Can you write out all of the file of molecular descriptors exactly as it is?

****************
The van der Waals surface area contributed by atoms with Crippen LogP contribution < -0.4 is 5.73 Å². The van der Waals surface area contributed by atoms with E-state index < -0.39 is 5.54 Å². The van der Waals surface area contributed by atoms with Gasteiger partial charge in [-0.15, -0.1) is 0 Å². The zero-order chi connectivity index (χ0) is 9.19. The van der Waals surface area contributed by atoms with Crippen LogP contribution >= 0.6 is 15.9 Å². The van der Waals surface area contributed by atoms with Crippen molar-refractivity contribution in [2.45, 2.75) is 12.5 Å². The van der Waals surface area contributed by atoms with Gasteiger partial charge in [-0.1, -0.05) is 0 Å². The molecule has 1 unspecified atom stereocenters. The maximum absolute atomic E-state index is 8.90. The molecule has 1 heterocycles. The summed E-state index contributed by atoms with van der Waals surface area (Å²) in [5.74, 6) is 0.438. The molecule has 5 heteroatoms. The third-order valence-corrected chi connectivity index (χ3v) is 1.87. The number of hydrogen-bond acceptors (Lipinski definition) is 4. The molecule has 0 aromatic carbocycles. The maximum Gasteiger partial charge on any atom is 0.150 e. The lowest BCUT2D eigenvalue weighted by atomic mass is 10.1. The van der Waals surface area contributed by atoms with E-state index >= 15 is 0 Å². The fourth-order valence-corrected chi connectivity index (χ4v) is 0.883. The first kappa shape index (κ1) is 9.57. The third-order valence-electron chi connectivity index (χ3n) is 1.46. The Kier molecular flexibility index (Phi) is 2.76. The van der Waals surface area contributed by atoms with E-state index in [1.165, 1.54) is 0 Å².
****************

The van der Waals surface area contributed by atoms with Crippen LogP contribution < -0.4 is 5.73 Å². The van der Waals surface area contributed by atoms with E-state index < -0.39 is 5.54 Å². The van der Waals surface area contributed by atoms with Gasteiger partial charge in [-0.15, -0.1) is 0 Å². The zero-order chi connectivity index (χ0) is 9.19. The van der Waals surface area contributed by atoms with Crippen LogP contribution >= 0.6 is 15.9 Å². The van der Waals surface area contributed by atoms with Crippen molar-refractivity contribution in [2.45, 2.75) is 12.5 Å². The van der Waals surface area contributed by atoms with Gasteiger partial charge in [-0.1, -0.05) is 0 Å². The molecule has 1 unspecified atom stereocenters. The maximum absolute atomic E-state index is 8.90. The molecule has 1 heterocycles. The summed E-state index contributed by atoms with van der Waals surface area (Å²) in [5.74, 6) is 0.438. The molecule has 5 heteroatoms. The third-order valence-corrected chi connectivity index (χ3v) is 1.87. The number of hydrogen-bond acceptors (Lipinski definition) is 4. The molecule has 0 aromatic carbocycles. The maximum Gasteiger partial charge on any atom is 0.150 e. The lowest BCUT2D eigenvalue weighted by atomic mass is 10.1. The van der Waals surface area contributed by atoms with E-state index >= 15 is 0 Å². The fourth-order valence-corrected chi connectivity index (χ4v) is 0.883. The first kappa shape index (κ1) is 9.57. The third-order valence-electron chi connectivity index (χ3n) is 1.46. The Kier molecular flexibility index (Phi) is 2.76. The van der Waals surface area contributed by atoms with E-state index in [1.165, 1.54) is 0 Å².